CB: John Terry (The racism was bad enough but that 26th-minute sub thing during his last match was one of the most embarrassing things I’ve ever seen in football)
CB: Sergio Ramos (Look at his f**king hair)
LB: Danny Rose (At least he kept his word about playing up north)

LW: Ryan Giggs (There’s got to be something wrong with you to be doing naked yoga with your brother’s wife for eight years)
CM: Joey Barton (Still can’t believe he was on Question Time. The clown seriously thinks he’s an intellectual)
CM: Steven Gerrard (Surely non-United fans also wanted to put their foot through their TV when kissed the camera? He then joins Rangers to top it off)
RM: Jack Grealish (Hair bands, talking about how mature you are in interviews, doing the opposite of the advice you gave to the public and smashing into parked cars. Sounds like a complete c)

FW: Paolo Di Canio (I don’t care how nice he was to injured players, getting a tattoo celebrating Mussolini and giving a fascist salute during a high-profile football match in a stadium he built makes you a massive c)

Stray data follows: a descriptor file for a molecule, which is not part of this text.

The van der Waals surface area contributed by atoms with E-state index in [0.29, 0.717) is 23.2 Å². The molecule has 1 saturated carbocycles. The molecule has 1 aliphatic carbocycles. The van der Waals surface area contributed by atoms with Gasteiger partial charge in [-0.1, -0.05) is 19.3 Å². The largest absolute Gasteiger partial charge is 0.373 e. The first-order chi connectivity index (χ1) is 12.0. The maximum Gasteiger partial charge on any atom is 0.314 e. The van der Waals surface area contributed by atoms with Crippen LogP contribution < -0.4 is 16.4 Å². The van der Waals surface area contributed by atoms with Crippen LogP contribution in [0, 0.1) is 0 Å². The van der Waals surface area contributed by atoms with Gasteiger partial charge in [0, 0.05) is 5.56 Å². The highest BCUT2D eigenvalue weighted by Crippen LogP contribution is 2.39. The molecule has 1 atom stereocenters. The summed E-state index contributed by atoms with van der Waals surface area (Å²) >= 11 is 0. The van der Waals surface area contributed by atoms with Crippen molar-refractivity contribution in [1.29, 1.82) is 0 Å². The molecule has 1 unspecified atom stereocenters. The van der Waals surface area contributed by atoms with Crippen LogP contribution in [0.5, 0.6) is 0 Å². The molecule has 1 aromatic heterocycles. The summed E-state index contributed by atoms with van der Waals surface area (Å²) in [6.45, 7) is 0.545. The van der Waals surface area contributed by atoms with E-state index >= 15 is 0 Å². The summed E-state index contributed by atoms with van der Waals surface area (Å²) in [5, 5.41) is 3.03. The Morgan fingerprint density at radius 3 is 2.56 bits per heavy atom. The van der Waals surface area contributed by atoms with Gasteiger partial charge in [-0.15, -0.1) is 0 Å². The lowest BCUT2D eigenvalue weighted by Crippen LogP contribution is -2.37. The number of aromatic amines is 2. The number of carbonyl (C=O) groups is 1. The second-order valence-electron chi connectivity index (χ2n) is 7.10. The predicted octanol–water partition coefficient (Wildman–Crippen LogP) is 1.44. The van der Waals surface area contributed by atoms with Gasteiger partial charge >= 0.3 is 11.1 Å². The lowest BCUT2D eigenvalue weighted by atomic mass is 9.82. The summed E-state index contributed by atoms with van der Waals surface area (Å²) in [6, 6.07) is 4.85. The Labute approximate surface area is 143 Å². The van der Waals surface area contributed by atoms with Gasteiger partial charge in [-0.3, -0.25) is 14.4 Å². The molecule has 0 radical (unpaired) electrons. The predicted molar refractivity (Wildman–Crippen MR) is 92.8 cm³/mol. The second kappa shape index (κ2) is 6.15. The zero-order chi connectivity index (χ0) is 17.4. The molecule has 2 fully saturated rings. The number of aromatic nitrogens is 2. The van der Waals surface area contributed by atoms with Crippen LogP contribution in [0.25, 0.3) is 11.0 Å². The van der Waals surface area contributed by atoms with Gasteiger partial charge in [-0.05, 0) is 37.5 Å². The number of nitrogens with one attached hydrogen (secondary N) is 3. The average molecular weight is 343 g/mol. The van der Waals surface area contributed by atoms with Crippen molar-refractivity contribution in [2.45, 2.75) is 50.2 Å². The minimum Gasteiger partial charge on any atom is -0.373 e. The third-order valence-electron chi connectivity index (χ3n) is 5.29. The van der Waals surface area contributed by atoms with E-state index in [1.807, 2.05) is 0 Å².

ST: Diego Costa (More of a pantomime c. Apparently quite a nice chap off the pitch but he was so bloody good at making you hate him when he was on it)
Eamonn, Dublin


Soundtrack to an era of football gaming
This may be a touch leftfield but, hey, you said the mailbox is thin right now and this is most definitely related to Mikey CFC’s email of today.

I’ve played football games since the start, from World Cup ’90 in the arcade at 20p a shot, through many games on various systems, up until Pro Evo (when it was way better than FIFA). Off the top of my head, I remember most recently having Striker (SNES), Actua Soccer (PS1), Actua 2 (PS2 I think), I.S.S. (N64) and Pro Evolution (PS2/3). Oh, and of course CM/FM. They all had their qualities and foibles, but got better and better. As many readers will attest, football games were (and I’m sure still are) a way of life.